Toxic fish taint tribal diet

 

Seafaring salmon are struggling against extinction, but they might be safer than some of their neighbors in the Columbia River.

During a recent study, the Environmental Protection Agency and the Columbia River Inter-Tribal Fish Commission found that Columbia River fish - especially species like mountain whitefish and white sturgeon, which spend their entire lives in the Columbia - are contaminated with more than 90 chemicals, including DDT, mercury, arsenic and PCBs.

This means that some Northwestern Indians, who eat fish up to 48 times a month, face a greater danger of immune system, development and liver disorders, and may be 50 times more at risk for cancer than the general public. Tribes surveyed in the study include members of the Warm Springs, Yakama, Umatilla and Nez Perce communities.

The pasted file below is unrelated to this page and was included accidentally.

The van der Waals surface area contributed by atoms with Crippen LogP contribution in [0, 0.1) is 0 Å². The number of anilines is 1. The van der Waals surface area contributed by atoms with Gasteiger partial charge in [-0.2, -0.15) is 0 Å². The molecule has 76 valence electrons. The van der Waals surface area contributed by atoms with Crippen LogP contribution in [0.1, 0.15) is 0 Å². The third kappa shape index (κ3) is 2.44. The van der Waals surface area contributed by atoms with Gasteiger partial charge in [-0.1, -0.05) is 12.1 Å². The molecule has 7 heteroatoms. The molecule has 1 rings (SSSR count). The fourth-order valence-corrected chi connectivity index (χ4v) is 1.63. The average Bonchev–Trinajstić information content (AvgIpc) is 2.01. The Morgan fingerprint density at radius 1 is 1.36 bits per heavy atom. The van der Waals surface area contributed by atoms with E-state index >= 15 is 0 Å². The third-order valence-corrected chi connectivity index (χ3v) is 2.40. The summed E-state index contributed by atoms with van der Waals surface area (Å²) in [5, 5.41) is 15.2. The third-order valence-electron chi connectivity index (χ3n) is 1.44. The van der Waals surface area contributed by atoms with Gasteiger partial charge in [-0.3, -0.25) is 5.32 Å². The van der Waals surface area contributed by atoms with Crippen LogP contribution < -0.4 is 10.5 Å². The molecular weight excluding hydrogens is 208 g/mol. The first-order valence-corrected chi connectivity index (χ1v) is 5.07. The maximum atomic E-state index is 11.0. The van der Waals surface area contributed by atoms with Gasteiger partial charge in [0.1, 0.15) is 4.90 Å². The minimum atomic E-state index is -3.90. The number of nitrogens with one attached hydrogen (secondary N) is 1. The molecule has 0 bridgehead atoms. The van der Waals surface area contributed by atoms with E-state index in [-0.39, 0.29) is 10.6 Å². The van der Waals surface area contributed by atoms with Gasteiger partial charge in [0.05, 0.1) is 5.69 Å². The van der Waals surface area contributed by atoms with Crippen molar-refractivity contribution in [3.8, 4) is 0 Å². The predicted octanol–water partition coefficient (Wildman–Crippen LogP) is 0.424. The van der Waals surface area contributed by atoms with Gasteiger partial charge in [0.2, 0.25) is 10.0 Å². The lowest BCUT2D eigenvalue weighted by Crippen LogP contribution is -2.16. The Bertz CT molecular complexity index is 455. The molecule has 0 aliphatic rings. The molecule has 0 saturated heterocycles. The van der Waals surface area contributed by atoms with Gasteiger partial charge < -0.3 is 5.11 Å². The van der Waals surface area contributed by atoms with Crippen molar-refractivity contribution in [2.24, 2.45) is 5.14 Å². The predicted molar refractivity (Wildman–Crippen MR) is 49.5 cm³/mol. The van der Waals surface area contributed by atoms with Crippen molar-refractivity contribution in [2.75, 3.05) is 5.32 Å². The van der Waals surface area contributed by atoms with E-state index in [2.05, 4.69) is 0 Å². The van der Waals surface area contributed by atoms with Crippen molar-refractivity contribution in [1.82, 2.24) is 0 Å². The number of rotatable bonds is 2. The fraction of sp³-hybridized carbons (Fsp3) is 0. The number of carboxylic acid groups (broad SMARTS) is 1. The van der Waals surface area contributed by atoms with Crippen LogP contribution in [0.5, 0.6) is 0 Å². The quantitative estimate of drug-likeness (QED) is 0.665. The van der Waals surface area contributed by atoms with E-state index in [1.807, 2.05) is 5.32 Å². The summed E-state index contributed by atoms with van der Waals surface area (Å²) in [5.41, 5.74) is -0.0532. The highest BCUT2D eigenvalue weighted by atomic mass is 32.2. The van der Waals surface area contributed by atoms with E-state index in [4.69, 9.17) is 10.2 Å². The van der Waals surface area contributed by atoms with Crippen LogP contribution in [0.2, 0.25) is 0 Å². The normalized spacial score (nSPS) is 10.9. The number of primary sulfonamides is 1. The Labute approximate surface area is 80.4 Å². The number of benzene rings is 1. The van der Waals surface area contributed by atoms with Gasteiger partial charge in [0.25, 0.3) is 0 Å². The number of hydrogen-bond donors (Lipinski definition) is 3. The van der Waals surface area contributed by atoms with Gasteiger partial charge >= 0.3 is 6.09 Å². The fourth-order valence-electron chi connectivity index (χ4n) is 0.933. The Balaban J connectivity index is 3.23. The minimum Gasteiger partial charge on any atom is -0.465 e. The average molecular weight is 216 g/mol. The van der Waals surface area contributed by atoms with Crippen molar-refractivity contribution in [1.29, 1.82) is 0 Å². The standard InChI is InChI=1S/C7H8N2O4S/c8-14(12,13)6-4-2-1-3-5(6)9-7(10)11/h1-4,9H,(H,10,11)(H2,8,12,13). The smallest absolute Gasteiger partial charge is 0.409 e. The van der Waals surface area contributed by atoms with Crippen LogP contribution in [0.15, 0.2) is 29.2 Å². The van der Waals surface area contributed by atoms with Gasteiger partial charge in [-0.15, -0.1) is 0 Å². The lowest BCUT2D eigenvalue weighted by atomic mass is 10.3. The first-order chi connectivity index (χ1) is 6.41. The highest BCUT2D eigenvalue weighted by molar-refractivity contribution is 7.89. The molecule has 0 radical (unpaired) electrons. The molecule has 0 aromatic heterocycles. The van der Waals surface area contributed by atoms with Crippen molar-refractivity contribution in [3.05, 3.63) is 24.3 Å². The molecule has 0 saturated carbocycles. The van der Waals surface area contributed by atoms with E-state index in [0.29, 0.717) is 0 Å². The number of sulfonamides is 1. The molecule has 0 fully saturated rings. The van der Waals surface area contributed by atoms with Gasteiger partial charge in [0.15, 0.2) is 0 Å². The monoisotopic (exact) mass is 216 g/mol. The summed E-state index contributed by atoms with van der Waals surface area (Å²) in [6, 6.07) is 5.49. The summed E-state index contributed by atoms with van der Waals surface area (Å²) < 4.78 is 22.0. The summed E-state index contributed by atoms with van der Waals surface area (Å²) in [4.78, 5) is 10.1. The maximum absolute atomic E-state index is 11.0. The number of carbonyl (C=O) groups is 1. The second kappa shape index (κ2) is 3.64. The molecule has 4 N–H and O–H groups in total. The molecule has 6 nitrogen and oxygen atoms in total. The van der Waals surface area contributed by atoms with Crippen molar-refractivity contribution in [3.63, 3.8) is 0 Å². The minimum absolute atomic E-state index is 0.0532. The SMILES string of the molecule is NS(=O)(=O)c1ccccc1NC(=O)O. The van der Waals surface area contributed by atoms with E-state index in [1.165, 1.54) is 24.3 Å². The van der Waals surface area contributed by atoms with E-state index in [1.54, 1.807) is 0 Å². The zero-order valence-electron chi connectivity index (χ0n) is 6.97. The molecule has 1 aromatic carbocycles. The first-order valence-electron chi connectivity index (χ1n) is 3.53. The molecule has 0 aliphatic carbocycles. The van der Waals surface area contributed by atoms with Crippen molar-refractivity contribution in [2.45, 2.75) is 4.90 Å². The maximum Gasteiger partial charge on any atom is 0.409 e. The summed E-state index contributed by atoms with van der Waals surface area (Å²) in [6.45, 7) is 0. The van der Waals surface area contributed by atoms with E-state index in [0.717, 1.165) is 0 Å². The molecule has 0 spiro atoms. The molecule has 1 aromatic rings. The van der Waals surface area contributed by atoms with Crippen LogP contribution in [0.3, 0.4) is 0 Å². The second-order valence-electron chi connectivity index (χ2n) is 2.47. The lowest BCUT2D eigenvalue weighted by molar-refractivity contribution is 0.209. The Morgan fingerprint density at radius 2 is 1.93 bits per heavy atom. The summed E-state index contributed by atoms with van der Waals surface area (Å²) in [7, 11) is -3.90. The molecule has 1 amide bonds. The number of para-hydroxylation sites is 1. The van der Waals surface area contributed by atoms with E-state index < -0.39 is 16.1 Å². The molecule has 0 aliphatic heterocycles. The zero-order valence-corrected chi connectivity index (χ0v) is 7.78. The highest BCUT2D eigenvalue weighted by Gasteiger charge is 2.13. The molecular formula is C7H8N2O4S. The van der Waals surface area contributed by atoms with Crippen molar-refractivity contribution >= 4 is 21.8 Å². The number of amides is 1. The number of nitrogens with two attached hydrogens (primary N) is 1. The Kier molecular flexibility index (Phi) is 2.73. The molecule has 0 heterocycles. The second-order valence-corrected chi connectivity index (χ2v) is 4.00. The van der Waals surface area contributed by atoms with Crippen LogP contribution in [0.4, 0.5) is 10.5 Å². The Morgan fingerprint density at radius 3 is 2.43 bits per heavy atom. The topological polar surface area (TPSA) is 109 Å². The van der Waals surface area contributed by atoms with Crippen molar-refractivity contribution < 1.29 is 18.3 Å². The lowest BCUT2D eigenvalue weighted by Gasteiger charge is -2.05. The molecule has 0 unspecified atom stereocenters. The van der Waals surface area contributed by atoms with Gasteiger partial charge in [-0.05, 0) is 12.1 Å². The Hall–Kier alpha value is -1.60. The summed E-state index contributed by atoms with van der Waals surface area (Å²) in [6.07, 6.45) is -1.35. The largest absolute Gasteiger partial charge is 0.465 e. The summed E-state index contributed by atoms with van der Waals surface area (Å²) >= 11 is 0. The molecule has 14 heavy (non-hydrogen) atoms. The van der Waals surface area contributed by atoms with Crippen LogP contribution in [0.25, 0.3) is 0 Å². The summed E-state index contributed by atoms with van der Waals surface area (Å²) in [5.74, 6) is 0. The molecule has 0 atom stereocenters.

"Some tribal members will no longer eat fish from the Columbia River," says Pat Sobotta with the Nez Perce Tribe's Natural Resources Department. "I've heard stories of people throwing fish out of their freezers, while scientists say people don't need to do away with such an important food source."

Pollution sources still haven't been pinpointed, but Jonathan Modie, spokesman for the commission, worries that the proposed dredging of the Columbia River will stir up more contaminants (HCN, 6/24/02:A wide-angled wilderness): "Until we find out the source of the fish contamination, we don't want anything to disturb the precious environment the fish need."